Women and Medicine
Women who wanted to study medicine, architecture, botany, engineering, and other technical fields were soon applying to the University.
With encouragement from Grace Jones, president of the Children's Hospital, the Executive Faculty at the School of Medicine voted to accept female students in 1918. Carol Skinner Cole and Aphrodite Jannopoulo entered the School of Medicine as freshmen in 1918. Faye Cashatt transferred in as a junior in 1918. In 1921 she became the first woman to graduate with a medical degree from Washington University. Cole graduated in 1922, and Jannopoulo - who needed one additional class - in 1923.
Jannopoulo wrote in her diary on September 26, 1918:
"At last my dreams are realized, and I registered in the medical school this morning.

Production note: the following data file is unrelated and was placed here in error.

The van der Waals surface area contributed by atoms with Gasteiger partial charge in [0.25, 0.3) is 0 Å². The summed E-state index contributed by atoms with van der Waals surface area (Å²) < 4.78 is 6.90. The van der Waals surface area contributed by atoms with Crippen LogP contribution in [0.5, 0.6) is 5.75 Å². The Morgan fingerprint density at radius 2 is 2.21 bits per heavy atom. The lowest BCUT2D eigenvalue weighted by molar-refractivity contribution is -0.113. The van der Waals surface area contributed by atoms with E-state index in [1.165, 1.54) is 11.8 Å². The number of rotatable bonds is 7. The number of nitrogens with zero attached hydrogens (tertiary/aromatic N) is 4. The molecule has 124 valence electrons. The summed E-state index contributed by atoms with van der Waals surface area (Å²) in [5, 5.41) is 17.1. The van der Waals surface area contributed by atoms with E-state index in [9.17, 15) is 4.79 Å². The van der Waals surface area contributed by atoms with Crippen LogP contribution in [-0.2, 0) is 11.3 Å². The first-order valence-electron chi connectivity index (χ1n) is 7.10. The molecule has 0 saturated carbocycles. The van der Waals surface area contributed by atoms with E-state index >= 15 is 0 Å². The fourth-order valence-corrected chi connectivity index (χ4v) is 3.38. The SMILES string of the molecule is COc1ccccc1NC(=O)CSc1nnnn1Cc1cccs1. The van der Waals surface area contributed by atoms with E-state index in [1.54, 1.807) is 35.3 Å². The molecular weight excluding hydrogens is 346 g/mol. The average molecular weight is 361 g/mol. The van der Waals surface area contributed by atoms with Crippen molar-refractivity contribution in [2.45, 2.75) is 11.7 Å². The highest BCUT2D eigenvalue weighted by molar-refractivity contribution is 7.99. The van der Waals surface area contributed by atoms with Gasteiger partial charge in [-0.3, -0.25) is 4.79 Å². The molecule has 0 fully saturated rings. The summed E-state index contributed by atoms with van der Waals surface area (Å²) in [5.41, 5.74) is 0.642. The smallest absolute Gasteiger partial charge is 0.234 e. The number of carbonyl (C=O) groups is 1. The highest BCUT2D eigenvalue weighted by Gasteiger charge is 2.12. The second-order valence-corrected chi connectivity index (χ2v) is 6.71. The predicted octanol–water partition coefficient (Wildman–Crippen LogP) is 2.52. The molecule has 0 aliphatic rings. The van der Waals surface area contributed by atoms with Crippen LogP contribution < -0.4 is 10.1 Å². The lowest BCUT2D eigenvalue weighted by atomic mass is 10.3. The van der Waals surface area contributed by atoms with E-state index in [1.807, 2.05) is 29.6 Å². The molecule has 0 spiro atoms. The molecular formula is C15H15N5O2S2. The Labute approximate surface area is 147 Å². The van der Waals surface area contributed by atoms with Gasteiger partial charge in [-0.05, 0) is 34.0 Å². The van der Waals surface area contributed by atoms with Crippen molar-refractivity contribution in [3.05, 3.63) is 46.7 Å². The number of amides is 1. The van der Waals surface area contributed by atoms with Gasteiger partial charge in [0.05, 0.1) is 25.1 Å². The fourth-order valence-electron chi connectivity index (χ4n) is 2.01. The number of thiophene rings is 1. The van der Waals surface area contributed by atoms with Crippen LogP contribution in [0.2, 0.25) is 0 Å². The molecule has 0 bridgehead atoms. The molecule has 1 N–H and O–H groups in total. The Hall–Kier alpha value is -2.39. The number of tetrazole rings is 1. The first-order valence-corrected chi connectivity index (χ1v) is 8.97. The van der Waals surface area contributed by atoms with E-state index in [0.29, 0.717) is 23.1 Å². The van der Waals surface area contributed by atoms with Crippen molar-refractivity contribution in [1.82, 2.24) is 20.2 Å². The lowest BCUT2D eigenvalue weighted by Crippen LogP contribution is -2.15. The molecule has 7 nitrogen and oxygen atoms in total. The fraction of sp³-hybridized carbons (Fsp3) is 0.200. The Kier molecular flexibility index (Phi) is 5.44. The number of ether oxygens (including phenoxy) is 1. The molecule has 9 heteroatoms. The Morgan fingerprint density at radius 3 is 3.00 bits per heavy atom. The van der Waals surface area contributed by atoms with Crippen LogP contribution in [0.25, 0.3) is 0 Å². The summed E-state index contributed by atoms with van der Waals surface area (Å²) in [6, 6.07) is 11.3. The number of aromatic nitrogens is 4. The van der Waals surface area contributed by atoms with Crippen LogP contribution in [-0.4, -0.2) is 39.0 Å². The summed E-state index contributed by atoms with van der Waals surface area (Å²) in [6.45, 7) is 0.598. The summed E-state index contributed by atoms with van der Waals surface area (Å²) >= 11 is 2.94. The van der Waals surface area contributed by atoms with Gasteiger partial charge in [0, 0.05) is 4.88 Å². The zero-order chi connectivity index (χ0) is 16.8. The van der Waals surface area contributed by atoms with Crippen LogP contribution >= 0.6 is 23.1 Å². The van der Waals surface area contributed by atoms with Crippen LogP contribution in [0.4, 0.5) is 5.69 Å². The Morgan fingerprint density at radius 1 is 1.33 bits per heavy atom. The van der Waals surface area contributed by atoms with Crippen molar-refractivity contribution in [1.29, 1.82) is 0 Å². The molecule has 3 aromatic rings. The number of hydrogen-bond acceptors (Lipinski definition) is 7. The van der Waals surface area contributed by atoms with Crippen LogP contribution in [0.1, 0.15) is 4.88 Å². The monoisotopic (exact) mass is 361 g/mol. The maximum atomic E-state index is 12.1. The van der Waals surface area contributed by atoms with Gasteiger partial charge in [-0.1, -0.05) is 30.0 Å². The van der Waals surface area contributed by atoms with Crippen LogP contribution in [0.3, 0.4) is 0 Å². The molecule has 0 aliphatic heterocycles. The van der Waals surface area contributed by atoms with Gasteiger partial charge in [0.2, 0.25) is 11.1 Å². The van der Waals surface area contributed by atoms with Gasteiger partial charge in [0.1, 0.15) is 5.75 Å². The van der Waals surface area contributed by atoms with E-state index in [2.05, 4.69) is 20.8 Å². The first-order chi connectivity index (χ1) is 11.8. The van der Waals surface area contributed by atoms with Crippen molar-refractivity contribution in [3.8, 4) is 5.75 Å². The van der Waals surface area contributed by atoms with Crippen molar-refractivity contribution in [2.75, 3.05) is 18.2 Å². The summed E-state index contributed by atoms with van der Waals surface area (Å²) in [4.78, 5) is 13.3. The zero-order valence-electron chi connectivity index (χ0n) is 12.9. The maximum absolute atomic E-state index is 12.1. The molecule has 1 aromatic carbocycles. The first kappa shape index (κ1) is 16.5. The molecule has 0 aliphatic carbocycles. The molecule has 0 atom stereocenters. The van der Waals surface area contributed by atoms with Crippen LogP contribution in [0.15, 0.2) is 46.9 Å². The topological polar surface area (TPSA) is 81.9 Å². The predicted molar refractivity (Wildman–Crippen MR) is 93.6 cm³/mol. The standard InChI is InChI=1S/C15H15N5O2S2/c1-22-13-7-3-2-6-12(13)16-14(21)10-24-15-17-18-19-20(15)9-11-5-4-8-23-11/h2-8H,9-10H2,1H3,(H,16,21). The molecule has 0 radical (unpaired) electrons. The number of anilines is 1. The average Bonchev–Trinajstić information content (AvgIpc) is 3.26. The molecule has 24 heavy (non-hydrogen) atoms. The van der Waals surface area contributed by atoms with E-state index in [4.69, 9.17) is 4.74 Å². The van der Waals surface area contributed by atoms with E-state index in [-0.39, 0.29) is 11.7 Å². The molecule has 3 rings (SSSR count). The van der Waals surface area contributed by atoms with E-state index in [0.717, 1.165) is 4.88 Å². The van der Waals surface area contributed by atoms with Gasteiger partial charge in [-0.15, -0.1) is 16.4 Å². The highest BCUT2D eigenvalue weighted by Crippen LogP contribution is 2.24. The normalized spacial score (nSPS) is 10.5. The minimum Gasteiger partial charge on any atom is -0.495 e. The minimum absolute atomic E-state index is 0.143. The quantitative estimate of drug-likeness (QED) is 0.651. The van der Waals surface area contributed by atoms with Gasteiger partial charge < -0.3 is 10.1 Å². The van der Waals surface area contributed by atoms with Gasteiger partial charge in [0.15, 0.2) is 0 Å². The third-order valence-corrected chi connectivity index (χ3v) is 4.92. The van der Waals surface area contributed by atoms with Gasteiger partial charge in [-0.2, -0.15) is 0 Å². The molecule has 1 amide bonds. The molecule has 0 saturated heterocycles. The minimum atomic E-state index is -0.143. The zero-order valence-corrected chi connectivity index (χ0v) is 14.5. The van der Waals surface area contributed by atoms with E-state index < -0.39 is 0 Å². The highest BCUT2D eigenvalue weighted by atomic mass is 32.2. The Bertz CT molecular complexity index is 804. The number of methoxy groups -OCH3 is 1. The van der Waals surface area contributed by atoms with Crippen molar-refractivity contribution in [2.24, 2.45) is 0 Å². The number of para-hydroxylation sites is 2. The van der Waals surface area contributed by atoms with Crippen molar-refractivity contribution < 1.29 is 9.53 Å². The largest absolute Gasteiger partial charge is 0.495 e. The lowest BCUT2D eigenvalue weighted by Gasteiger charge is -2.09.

Mrs. Cole is the only other co-ed [woman], so we will have to face the storm alone."
The first women to study in these disciplines not only earned their degrees, but also helped set a pattern for inclusion and diversity, which is reflected by the student body on campus today. In October 1993 Washington University School of Medicine commemorated the 75th anniversary of the admittance of women to the medical school with a special symposium, “Realizing the Dream.” Today, nearly 300 women attend the School of Medicine, making up around fifty percent of the student body.
For more information, browse the online exhibit:
Origins and History of the Washington University School of Medicine